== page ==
It is obvious that most do not grieve over sin. They rejoice in it, toy with it, revel over it and reminisce upon it. Though sin be a serious grievance to God, they find it it a point of pleasure and make every attempt to indulge in iniquity.
These, it is clear, will not enjoy the delights of heaven.
Yet there are legions who, though they experience grief for their sin, will accompany this wretched band to the flames.
Christ demands true repentance and he makes a distinction between godly grief and worldly sorrow. For instance, godly grief consists in more than the experience the emotions of remorse and grief. A person may have strong sensations of contempt and displeasure at their actions. Their conscience can be stricken by what they've done. But such things are not godly grief in and of themselves.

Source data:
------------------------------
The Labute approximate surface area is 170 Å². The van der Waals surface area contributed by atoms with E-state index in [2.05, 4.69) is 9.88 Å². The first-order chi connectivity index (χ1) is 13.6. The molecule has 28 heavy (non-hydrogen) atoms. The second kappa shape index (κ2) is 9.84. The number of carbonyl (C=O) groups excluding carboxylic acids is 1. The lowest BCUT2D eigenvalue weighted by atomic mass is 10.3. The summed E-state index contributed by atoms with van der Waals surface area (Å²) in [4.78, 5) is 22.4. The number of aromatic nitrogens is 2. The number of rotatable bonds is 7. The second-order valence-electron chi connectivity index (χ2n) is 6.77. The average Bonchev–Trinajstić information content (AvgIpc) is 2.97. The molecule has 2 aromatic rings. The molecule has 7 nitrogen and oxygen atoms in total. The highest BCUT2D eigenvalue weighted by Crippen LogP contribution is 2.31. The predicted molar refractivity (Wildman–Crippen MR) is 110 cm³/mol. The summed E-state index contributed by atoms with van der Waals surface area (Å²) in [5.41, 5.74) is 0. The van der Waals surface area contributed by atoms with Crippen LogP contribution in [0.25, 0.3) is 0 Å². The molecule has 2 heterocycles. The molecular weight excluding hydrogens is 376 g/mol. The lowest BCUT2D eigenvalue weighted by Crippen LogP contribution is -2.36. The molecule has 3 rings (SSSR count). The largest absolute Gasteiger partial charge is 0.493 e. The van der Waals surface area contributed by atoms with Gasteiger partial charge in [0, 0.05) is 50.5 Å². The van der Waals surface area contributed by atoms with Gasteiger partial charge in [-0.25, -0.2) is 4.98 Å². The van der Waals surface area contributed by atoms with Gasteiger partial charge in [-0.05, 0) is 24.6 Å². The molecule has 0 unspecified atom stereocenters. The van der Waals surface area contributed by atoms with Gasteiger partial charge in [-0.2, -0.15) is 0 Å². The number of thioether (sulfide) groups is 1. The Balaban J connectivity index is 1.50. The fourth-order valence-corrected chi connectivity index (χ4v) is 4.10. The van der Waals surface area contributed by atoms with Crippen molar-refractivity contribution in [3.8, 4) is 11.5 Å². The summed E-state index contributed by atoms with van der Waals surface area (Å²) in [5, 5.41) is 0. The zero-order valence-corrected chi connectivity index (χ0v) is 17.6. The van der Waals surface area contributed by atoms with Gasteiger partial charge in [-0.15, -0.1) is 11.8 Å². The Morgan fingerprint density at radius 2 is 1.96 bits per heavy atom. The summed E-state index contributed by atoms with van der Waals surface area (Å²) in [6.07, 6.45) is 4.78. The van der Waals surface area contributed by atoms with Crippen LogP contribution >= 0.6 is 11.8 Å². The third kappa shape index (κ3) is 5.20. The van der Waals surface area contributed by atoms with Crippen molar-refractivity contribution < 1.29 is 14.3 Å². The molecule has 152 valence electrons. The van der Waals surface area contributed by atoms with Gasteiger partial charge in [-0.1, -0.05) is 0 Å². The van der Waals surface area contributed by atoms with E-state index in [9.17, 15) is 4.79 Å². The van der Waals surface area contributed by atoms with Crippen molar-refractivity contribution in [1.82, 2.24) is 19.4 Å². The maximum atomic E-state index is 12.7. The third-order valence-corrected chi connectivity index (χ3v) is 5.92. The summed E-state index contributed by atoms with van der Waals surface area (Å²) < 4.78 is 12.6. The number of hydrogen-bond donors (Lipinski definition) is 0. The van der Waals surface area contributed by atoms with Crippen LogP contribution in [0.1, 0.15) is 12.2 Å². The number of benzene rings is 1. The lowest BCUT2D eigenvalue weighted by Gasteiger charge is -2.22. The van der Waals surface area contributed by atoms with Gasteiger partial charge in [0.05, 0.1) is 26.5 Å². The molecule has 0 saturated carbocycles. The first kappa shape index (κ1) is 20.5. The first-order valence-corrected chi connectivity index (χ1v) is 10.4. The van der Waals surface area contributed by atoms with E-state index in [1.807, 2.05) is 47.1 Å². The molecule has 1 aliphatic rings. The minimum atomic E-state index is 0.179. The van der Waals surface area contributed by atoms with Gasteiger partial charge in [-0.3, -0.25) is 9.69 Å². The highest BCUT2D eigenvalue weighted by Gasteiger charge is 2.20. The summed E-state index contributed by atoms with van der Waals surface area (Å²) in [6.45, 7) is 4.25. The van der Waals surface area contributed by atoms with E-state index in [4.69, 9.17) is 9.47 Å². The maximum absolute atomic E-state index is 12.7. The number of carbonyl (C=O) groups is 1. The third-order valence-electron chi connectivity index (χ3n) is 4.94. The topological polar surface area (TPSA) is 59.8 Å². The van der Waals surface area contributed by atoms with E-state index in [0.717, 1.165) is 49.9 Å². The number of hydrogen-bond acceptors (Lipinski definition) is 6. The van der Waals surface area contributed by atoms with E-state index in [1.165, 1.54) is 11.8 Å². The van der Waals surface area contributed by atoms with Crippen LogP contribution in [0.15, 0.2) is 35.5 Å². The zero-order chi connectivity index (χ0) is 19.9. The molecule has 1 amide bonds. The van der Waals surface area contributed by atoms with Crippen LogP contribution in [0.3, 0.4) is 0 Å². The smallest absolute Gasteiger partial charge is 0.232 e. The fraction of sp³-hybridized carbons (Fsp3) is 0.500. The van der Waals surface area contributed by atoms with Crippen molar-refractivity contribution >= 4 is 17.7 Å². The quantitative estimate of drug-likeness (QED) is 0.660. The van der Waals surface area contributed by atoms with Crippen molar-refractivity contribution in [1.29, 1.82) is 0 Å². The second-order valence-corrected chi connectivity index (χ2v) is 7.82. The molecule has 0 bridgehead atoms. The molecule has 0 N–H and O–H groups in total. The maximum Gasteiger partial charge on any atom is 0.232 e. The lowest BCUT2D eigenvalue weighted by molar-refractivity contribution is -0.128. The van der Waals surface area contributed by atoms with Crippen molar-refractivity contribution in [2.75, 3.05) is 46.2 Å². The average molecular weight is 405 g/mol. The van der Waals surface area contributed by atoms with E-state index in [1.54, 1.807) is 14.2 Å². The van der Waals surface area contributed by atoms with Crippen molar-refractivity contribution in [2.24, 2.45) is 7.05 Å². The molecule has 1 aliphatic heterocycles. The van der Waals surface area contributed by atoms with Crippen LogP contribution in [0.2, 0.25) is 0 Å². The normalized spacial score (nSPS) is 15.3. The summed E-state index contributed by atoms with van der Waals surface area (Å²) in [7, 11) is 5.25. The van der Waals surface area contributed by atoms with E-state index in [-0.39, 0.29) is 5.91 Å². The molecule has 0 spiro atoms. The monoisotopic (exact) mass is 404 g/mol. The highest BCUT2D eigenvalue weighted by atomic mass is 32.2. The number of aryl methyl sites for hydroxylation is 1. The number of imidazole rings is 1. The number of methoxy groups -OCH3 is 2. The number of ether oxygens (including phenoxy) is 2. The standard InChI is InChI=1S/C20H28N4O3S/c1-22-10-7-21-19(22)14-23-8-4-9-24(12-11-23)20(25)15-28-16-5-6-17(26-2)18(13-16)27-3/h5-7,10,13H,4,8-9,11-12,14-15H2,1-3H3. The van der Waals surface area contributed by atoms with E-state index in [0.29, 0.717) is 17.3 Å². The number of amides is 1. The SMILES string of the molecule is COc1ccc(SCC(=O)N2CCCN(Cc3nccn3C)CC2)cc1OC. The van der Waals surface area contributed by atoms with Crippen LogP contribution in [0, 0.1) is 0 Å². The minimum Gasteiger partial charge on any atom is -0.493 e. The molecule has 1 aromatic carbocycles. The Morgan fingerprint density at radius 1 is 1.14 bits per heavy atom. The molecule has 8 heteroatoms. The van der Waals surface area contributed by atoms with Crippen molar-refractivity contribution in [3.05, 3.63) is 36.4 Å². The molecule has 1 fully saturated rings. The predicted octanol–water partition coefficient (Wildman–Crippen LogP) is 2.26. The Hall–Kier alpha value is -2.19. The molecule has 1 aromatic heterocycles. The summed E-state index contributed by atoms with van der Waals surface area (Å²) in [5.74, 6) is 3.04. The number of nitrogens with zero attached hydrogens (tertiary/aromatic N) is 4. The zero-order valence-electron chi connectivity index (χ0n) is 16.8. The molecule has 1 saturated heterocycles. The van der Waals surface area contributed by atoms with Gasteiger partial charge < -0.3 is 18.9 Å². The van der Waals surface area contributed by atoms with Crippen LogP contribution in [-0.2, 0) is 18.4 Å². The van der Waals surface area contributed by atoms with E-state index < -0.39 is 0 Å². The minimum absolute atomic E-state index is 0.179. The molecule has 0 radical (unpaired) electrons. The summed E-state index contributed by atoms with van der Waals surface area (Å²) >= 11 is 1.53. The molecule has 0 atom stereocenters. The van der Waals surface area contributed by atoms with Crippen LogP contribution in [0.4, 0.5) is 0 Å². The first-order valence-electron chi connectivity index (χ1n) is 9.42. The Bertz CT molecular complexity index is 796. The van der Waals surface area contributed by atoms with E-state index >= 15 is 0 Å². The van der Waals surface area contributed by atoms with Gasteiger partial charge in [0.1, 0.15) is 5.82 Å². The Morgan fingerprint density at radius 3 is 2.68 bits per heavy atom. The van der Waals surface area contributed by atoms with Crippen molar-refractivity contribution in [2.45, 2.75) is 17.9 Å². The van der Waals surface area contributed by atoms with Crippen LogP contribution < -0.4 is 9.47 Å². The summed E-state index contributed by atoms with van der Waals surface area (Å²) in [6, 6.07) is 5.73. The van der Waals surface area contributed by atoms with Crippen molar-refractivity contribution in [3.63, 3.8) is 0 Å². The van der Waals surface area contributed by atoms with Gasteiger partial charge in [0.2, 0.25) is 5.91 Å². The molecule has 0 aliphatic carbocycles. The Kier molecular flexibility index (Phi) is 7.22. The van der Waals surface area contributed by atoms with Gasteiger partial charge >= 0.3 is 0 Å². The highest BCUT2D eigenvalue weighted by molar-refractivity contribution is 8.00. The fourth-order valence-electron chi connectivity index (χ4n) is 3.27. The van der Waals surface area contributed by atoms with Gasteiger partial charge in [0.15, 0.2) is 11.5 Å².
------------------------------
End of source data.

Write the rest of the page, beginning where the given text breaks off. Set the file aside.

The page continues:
To be sure, these passions are good. We do not want to despise the fact that one recognizes evil and is sickened by it. At the same time though, we ought not to construe these feelings as Biblical sorrow or in the least bit pleasing to the Lord.
It must be understood that godly grief is of a different nature and has different consequences. Godly grief is not just a sensation of having done something wrong. It is the recognition that one has transgressed God's law and violated His majesty's rule and authority. Godly grief understands that God has been offended and he must turn away from such things. That is to say, godly grief does not just weep over it, he bids it farewell!
Moreover, godly grief is a grief that is mixed with hope. A repentant person will not just mourn his sin because he recognizes that there is mercy to be had. Always in the shadows of his sadness is hidden a deep rooted joy because grace is available.
"Godly grief produces a repentance that leads to salvation without regret, whereas worldly grief produces death." 2 Corinthians 7:10